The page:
TOPIC: Essay on My History Assignment

Both of my parents were elementary school teachers in Nigeria. They were well educated, and instilled the importance of learning and education in me and in my two brothers and two sisters. Accomplishment and success, it was understood, would come through the use of the gifts we had been endowed with, and it was our job to utilize these gifts to the best of our ability. Formal education itself is not a major part of traditional Ibo culture, and my parents' profession shows some of the changes that have occurred in my culture in recent decades. But although formal education does not exactly stem from Ibo culture, the values and principles behind it are very much a part of the ways of my ancestors and others of the Ibo tribe.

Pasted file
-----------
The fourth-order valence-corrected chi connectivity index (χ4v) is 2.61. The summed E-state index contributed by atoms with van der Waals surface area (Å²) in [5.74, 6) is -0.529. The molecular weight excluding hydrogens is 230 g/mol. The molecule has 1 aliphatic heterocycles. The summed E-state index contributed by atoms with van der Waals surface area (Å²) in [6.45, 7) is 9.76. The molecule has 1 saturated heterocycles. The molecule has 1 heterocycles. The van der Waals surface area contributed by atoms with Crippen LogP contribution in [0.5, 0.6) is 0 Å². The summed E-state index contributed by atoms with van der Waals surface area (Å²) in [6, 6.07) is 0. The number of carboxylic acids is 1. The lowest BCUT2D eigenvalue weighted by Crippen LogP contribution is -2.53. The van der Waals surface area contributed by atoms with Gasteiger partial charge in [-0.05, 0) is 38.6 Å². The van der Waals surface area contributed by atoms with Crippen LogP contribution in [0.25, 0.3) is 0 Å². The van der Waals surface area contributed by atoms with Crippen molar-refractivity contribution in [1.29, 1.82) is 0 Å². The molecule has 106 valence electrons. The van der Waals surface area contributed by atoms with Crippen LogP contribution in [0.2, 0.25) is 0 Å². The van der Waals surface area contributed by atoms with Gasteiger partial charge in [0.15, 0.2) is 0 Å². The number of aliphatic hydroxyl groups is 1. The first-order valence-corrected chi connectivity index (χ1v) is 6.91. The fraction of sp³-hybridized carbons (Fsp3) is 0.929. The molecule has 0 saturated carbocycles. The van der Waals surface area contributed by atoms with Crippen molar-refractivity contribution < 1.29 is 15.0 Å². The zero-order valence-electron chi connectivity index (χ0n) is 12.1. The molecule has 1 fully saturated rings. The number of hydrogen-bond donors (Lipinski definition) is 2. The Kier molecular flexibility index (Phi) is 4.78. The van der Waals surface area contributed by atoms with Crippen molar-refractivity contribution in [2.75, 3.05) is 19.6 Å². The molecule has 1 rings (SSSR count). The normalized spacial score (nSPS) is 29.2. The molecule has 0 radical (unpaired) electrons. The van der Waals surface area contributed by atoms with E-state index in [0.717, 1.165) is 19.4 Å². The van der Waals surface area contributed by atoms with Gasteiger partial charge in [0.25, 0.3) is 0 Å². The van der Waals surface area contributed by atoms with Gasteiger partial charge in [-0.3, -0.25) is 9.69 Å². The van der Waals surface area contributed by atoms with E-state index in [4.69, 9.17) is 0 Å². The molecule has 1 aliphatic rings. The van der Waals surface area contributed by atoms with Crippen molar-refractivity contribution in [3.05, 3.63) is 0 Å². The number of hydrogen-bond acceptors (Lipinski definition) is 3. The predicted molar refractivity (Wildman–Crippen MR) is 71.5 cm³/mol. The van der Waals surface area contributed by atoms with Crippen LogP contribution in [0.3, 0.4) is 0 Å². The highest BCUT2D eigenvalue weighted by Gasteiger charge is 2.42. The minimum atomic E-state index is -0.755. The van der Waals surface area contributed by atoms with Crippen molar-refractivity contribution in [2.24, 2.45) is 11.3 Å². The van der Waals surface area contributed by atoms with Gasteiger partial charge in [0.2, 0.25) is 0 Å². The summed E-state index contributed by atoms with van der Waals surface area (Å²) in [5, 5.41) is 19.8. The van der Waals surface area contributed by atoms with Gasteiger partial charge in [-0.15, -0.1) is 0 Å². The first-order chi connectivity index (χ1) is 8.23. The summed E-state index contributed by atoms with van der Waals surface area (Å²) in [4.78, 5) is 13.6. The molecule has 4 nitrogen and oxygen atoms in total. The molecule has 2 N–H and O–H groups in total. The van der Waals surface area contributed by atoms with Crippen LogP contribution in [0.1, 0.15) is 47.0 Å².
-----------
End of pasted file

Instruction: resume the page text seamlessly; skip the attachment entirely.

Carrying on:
Respect for the knowledge of the past and for those who retain and transmit this knowledge is a major part of Ibo cultural heritage. Though this did not occur in schools such as those that the Western world has now brought to Nigeria -- for better and for worse -- it happened in ways that were arguably more fundamental in shaping both cultural and individual identity. Chiefs and other members of the ruling class in the Ibo tribe were respected and venerated for the positions of knowledge they held, and as keepers of the tribes security and traditions. Again, though they did not "teach" in the traditional Western concept of the word, they were leaders that advised, educated and guided the Ibo people. These are the gals of any good teacher, in the Western world or outside it, and my parents brought the sense of pride and respect that such positions held to their own positions as both teachers and learners.